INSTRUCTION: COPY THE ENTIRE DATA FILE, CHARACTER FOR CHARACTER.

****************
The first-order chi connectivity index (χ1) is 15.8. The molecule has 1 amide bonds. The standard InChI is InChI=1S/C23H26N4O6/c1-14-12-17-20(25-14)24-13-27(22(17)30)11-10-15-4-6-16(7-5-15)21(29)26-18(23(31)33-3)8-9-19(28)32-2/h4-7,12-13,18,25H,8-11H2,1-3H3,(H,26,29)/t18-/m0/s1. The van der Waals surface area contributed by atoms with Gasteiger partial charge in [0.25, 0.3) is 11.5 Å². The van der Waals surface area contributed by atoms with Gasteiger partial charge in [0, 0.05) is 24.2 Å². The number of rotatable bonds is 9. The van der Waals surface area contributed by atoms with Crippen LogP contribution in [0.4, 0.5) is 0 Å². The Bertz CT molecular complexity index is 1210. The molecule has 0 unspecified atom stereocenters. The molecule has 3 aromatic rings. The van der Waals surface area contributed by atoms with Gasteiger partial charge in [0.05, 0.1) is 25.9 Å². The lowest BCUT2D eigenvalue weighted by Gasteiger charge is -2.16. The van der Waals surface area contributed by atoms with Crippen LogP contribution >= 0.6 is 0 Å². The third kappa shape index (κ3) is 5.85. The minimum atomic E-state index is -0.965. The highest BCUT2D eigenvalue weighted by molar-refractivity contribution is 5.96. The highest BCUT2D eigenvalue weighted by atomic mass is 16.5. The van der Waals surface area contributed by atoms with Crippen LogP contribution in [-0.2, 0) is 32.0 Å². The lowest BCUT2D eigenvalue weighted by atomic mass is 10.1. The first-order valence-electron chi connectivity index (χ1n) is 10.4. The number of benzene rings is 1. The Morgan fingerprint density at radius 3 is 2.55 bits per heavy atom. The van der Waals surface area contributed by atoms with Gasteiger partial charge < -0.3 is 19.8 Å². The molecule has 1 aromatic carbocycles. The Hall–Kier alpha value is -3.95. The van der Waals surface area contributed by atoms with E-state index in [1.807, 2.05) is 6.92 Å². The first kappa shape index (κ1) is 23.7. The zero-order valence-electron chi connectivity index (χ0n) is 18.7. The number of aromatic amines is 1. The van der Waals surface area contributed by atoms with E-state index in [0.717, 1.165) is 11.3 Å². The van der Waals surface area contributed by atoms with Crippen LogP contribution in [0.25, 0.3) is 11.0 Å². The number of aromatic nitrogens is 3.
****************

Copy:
The first-order chi connectivity index (χ1) is 15.8. The molecule has 1 amide bonds. The standard InChI is InChI=1S/C23H26N4O6/c1-14-12-17-20(25-14)24-13-27(22(17)30)11-10-15-4-6-16(7-5-15)21(29)26-18(23(31)33-3)8-9-19(28)32-2/h4-7,12-13,18,25H,8-11H2,1-3H3,(H,26,29)/t18-/m0/s1. The van der Waals surface area contributed by atoms with Gasteiger partial charge in [0.25, 0.3) is 11.5 Å². The van der Waals surface area contributed by atoms with Gasteiger partial charge in [0, 0.05) is 24.2 Å². The number of rotatable bonds is 9. The van der Waals surface area contributed by atoms with Crippen LogP contribution in [0.4, 0.5) is 0 Å². The Bertz CT molecular complexity index is 1210. The molecule has 0 unspecified atom stereocenters. The molecule has 3 aromatic rings. The van der Waals surface area contributed by atoms with Gasteiger partial charge in [0.05, 0.1) is 25.9 Å². The lowest BCUT2D eigenvalue weighted by Gasteiger charge is -2.16. The van der Waals surface area contributed by atoms with Crippen LogP contribution >= 0.6 is 0 Å². The third kappa shape index (κ3) is 5.85. The minimum atomic E-state index is -0.965. The highest BCUT2D eigenvalue weighted by molar-refractivity contribution is 5.96. The highest BCUT2D eigenvalue weighted by atomic mass is 16.5. The van der Waals surface area contributed by atoms with Crippen LogP contribution in [-0.2, 0) is 32.0 Å². The lowest BCUT2D eigenvalue weighted by atomic mass is 10.1. The first-order valence-electron chi connectivity index (χ1n) is 10.4. The number of benzene rings is 1. The Morgan fingerprint density at radius 3 is 2.55 bits per heavy atom. The van der Waals surface area contributed by atoms with Gasteiger partial charge < -0.3 is 19.8 Å². The molecule has 1 aromatic carbocycles. The Hall–Kier alpha value is -3.95. The van der Waals surface area contributed by atoms with E-state index in [1.807, 2.05) is 6.92 Å². The first kappa shape index (κ1) is 23.7. The zero-order valence-electron chi connectivity index (χ0n) is 18.7. The number of aromatic amines is 1. The van der Waals surface area contributed by atoms with E-state index in [0.717, 1.165) is 11.3 Å². The van der Waals surface area contributed by atoms with Crippen LogP contribution in [0.25, 0.3) is 11.0 Å². The number of aromatic nitrogens is 3.